A squabbling House still does something

House Speaker Nancy Pelosi (center) and fellow Democrats celebrate the health care victory.


The House of Representatives passed the health care bill by a vote of 221-210 March 21. President Obama signed the bill into law Tuesday. Talk of lawsuits to fight the bill based on it being unconstitutional is all ready underway.

Personally I think the idea of forced health care is overreaching the government’s authority, but that’s not the point today. The point today is the Democrats did something. It took them a year of squabbling, in-fighting, negotiation, compromise, dealing and I’m sure at least one of them sold their soul to some religions version of the devil, but they accomplished something.

The Democrats proved when they truly believe in something, despite what their constituents may think, they will work tirelessly to prove they accomplished something while in office. They have shown that no amount of effort will cease their desire to prove they accomplished something historic.

The Republicans proved something, too. They proved that even as a minority, they are and shall remain a force to be reckoned with, unified against opposition no matter the costs, as long as they can say they resisted the Socialist change of the Democrats, their day was a good day.

Both parties also deserve special credit for proving something else: the need for a viable third party. In a party system of two extremes, a central force is needed. Whether the Libertarians to make the Republicans look moderate, or the Modern Whigs to be moderates, the time has come for a force of compromise and careful deliberation, and who better than a party with a small group of swing members?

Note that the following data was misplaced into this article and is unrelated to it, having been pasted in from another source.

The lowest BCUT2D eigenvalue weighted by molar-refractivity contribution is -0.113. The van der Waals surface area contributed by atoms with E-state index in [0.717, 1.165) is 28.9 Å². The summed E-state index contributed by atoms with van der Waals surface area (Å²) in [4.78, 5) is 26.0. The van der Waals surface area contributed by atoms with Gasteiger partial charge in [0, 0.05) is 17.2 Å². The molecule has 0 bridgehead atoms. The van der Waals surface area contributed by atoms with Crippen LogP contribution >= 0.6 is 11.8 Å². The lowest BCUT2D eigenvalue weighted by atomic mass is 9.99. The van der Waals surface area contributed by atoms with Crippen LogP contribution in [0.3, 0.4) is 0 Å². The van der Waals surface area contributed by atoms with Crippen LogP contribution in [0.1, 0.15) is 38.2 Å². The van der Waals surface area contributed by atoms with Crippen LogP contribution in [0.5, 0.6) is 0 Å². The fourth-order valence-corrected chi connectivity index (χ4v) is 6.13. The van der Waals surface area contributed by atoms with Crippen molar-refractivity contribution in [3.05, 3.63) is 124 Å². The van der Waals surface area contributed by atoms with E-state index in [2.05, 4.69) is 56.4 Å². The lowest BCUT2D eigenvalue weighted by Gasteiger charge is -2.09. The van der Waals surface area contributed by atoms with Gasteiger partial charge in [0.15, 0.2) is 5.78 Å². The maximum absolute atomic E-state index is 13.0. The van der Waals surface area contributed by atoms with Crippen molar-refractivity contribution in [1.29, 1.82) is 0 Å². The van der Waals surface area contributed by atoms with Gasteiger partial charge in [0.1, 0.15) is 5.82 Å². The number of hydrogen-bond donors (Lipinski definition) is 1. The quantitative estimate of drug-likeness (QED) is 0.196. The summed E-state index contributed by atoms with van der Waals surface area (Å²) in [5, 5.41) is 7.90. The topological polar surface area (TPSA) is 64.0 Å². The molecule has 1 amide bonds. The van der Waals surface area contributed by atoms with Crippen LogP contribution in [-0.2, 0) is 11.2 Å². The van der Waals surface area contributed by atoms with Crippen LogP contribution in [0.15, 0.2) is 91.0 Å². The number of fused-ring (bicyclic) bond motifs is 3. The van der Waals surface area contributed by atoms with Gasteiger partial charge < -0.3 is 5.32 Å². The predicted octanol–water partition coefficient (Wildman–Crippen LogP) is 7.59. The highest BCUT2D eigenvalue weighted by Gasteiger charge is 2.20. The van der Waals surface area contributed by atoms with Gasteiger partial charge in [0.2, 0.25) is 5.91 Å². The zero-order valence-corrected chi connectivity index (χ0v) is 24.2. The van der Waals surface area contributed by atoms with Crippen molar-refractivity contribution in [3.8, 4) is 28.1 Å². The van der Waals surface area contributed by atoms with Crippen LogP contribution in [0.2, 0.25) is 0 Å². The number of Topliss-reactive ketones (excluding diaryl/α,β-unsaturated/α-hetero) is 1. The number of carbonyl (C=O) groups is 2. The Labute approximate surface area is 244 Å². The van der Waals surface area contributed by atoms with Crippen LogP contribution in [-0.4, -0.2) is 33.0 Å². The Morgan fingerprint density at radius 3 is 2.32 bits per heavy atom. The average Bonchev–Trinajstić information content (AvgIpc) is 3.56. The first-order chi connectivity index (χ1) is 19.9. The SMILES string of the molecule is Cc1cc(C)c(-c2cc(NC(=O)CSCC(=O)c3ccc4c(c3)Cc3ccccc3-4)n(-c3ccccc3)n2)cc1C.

Congress has spent a year trying to pass this bill. Well, a bill, anyway. The one they passed is pretty different from the one Democrats had in mind last year. They probably weren’t expecting all the lawsuits challenging its constitutionality, either. In any case, they powered through and in a very close vote, they proved that this bill is as controversial now as it was a year ago, if not more so.

The two parties worked together and apart to bring us this bill, and now they can smile and take pride in doing what they think is best for the people regardless of what the people say. Congress stood up and said that they will force all American citizens to purchase health care, unless it costs more than eight percent of your income, then you’re off the hook, whether they want it or not. That’s actually the part being claimed as unconstitutional, and to me it’s the worst part of the bill.

I can see in the coming months a Supreme Court vote of 5-4 that states the bill is unconstitutional and thus void. If that happens, I encourage everyone to tune into C-SPAN the next day with a bowl of popcorn, as Speaker Pelosi stands up and says “we have to start over from scratch, and no mandatory health care.” The reaction by Congress will be priceless and highly entertaining.

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